It was a truly classic performance--the monster was no monster, but a pathetic, confused creature caught in a situation it couldn't comprehend. Karloff portrayed all this with marvelous pantomime, restricted as he was to a series of grunts and despite the handicaps of his heavy costume. "Whale and I both saw the character as an innocent one," he later said, "and I tried to play it that way. The most heart-rending aspect of the creature's life, for us, was his ultimate desertion by his creator. It was as though man, in his blundering, searching attempts to improve himself, was to find himself deserted by his God" (John Brosnan, The Horror People).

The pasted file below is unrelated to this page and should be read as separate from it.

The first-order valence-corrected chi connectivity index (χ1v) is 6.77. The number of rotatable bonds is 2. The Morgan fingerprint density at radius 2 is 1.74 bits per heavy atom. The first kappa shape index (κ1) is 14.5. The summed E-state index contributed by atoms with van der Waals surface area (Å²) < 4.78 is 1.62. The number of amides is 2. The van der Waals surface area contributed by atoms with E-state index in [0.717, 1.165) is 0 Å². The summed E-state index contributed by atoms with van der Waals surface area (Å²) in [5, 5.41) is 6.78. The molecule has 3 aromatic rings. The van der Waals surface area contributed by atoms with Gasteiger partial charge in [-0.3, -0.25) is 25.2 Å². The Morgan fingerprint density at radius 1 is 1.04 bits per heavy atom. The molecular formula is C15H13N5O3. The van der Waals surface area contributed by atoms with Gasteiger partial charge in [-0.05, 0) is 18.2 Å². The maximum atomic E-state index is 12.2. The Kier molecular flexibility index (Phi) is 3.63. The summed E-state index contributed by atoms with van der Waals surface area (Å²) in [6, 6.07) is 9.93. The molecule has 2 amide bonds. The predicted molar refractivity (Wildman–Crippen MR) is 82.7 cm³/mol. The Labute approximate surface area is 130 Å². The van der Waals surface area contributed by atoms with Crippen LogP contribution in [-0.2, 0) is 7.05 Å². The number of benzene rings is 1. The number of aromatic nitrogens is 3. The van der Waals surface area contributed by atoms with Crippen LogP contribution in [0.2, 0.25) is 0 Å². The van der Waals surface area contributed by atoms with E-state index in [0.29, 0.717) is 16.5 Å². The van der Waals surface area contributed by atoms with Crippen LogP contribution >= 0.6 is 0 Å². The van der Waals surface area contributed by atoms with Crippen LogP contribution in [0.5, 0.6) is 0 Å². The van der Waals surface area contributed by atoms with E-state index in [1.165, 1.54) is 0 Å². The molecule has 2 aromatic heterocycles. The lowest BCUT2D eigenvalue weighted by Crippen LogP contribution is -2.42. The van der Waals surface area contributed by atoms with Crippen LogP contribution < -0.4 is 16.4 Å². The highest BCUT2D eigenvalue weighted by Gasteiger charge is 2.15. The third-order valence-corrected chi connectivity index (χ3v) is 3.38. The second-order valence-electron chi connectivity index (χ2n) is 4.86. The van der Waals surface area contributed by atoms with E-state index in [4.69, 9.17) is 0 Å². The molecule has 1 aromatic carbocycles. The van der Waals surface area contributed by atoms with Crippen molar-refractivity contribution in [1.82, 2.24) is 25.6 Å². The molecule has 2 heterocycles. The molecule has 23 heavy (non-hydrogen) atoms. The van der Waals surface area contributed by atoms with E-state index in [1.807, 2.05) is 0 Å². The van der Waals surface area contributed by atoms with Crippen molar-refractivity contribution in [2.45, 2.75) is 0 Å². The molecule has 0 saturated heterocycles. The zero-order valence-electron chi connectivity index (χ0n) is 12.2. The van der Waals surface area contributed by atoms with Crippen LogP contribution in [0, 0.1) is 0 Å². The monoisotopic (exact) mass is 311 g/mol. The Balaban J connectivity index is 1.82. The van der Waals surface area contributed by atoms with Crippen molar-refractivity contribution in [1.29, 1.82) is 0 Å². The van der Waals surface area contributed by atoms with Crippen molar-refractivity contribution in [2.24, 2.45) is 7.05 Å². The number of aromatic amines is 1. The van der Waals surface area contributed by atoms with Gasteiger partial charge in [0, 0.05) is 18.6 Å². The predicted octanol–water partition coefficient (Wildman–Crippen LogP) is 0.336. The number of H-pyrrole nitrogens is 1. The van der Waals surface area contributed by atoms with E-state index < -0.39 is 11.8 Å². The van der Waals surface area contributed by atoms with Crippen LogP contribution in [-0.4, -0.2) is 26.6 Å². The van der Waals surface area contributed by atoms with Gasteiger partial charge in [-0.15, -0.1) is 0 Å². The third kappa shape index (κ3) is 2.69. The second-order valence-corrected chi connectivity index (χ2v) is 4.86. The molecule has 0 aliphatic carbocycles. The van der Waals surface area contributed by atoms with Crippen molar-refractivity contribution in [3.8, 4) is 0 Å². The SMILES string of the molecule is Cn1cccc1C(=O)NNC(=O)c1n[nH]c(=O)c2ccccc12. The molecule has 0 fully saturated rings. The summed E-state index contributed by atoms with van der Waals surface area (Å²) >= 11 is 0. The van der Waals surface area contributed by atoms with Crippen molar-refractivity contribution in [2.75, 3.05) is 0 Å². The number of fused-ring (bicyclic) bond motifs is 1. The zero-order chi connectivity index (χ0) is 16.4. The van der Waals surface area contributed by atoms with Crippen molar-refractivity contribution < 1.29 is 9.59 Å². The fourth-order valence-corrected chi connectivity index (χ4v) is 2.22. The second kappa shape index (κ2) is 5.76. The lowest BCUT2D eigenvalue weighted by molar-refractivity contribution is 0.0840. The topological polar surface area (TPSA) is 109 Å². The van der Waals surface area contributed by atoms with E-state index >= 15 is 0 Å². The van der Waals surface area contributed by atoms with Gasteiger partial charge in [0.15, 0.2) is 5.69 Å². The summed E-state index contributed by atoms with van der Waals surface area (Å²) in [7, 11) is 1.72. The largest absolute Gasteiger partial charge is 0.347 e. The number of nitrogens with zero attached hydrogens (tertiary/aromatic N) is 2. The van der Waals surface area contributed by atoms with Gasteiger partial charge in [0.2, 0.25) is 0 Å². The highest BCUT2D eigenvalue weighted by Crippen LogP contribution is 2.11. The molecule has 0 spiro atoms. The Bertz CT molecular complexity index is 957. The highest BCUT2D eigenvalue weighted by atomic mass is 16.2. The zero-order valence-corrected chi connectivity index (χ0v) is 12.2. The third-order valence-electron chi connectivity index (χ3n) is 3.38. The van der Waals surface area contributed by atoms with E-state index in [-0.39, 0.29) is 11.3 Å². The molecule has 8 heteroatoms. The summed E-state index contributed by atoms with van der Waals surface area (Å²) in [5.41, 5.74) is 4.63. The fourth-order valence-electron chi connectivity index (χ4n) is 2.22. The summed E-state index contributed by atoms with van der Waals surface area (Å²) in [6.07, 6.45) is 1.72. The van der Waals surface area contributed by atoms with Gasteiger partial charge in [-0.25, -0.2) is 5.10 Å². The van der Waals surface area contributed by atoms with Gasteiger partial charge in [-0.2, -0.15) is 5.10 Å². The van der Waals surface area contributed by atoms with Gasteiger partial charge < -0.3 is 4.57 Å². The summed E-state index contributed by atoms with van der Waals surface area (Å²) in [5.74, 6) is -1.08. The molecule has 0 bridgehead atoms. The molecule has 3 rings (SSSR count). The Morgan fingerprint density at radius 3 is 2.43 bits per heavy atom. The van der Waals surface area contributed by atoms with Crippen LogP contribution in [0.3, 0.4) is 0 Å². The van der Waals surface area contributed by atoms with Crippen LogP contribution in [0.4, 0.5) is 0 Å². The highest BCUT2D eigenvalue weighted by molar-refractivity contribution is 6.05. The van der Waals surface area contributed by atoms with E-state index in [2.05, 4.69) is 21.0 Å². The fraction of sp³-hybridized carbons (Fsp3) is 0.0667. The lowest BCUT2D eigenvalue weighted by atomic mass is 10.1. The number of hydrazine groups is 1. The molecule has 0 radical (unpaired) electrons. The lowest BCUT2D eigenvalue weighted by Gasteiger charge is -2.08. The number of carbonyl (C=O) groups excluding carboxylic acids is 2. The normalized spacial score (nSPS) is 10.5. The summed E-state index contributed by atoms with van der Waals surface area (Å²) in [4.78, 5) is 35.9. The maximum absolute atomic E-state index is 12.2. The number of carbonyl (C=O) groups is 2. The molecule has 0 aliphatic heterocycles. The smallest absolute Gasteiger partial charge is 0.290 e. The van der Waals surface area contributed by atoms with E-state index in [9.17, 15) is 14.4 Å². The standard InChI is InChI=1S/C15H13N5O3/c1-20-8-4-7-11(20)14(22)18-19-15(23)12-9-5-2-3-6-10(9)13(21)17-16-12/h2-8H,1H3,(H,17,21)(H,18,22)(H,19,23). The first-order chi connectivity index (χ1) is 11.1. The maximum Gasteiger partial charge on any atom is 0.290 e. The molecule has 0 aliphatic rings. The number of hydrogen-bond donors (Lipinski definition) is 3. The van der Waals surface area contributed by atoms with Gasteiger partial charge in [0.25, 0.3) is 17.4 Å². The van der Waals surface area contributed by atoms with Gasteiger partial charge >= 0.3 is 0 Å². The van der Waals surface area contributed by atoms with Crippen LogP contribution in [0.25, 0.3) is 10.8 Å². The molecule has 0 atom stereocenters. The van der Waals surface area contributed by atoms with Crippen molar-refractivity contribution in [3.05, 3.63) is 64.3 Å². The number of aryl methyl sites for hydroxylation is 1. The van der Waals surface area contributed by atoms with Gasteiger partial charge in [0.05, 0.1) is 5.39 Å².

As I thought about what I would write for Frankensteinia's Boris Karloff Blogathon, I found myself reading through the titles in my library for inspiration in choosing a subject worthy of such a momentous project. Perhaps I would review one of Karloff's important films? I thought. I've only scratched the surface of his noteworthy acting career with my reviews of Frankenstein, Bride of Frankenstein, Son of Frankenstein, and The Mummy. Then I thought maybe I would examine Karloff's extensive work for television, which would include, of course, Thriller, the anthology series of horror and suspense I still vividly recall scaring the bejesus out of me, and its spin-off into comic book format as Boris Karloff's Tales of Mystery (recently reissued by Dark Horse Comics). As I thought about it some more, I realized the books I paged through, the ones I often pull from the shelf when I am thinking about Karloff or classic horror, in preparation for writing a review, might be noteworthy to mention.